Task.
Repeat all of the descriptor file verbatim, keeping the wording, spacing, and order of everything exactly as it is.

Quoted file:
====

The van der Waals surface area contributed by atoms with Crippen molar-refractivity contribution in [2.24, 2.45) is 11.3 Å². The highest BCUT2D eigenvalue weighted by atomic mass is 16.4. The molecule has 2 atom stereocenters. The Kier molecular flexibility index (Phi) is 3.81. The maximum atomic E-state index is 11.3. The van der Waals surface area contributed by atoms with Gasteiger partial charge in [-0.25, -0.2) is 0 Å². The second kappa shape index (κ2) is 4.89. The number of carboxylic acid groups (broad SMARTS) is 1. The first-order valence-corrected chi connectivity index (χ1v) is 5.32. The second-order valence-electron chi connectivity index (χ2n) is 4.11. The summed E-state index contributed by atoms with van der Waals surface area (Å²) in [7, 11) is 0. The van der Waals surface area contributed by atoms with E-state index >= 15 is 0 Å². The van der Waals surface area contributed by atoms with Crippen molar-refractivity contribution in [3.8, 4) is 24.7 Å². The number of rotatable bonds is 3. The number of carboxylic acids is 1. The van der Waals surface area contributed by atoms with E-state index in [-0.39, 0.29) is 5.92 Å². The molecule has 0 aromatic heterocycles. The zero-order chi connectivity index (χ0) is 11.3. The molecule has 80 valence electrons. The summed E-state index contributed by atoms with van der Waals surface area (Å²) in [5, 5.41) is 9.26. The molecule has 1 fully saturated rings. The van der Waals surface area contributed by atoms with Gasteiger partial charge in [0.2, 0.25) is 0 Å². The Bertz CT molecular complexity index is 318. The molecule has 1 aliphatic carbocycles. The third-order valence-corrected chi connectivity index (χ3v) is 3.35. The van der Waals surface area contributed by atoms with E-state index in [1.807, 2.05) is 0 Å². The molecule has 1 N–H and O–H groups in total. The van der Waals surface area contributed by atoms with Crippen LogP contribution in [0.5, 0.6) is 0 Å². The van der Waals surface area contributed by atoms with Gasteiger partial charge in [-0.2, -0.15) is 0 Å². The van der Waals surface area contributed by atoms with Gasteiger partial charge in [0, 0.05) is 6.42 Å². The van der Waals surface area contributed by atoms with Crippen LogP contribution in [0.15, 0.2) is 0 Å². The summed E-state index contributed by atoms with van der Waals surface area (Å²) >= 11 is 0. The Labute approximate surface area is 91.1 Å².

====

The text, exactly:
The van der Waals surface area contributed by atoms with Crippen molar-refractivity contribution in [2.24, 2.45) is 11.3 Å². The highest BCUT2D eigenvalue weighted by atomic mass is 16.4. The molecule has 2 atom stereocenters. The Kier molecular flexibility index (Phi) is 3.81. The maximum atomic E-state index is 11.3. The van der Waals surface area contributed by atoms with Gasteiger partial charge in [-0.25, -0.2) is 0 Å². The second kappa shape index (κ2) is 4.89. The number of carboxylic acid groups (broad SMARTS) is 1. The first-order valence-corrected chi connectivity index (χ1v) is 5.32. The second-order valence-electron chi connectivity index (χ2n) is 4.11. The summed E-state index contributed by atoms with van der Waals surface area (Å²) in [7, 11) is 0. The van der Waals surface area contributed by atoms with E-state index >= 15 is 0 Å². The van der Waals surface area contributed by atoms with Crippen molar-refractivity contribution in [3.8, 4) is 24.7 Å². The number of rotatable bonds is 3. The number of carboxylic acids is 1. The van der Waals surface area contributed by atoms with E-state index in [-0.39, 0.29) is 5.92 Å². The molecule has 0 aromatic heterocycles. The zero-order chi connectivity index (χ0) is 11.3. The molecule has 80 valence electrons. The summed E-state index contributed by atoms with van der Waals surface area (Å²) in [5, 5.41) is 9.26. The molecule has 1 fully saturated rings. The van der Waals surface area contributed by atoms with Gasteiger partial charge in [0.2, 0.25) is 0 Å². The Bertz CT molecular complexity index is 318. The molecule has 1 aliphatic carbocycles. The third-order valence-corrected chi connectivity index (χ3v) is 3.35. The van der Waals surface area contributed by atoms with E-state index in [1.807, 2.05) is 0 Å². The molecule has 1 N–H and O–H groups in total. The van der Waals surface area contributed by atoms with Crippen LogP contribution in [0.5, 0.6) is 0 Å². The van der Waals surface area contributed by atoms with Gasteiger partial charge in [-0.2, -0.15) is 0 Å². The van der Waals surface area contributed by atoms with Gasteiger partial charge in [0, 0.05) is 6.42 Å². The van der Waals surface area contributed by atoms with Crippen LogP contribution in [0.15, 0.2) is 0 Å². The summed E-state index contributed by atoms with van der Waals surface area (Å²) >= 11 is 0. The Labute approximate surface area is 91.1 Å².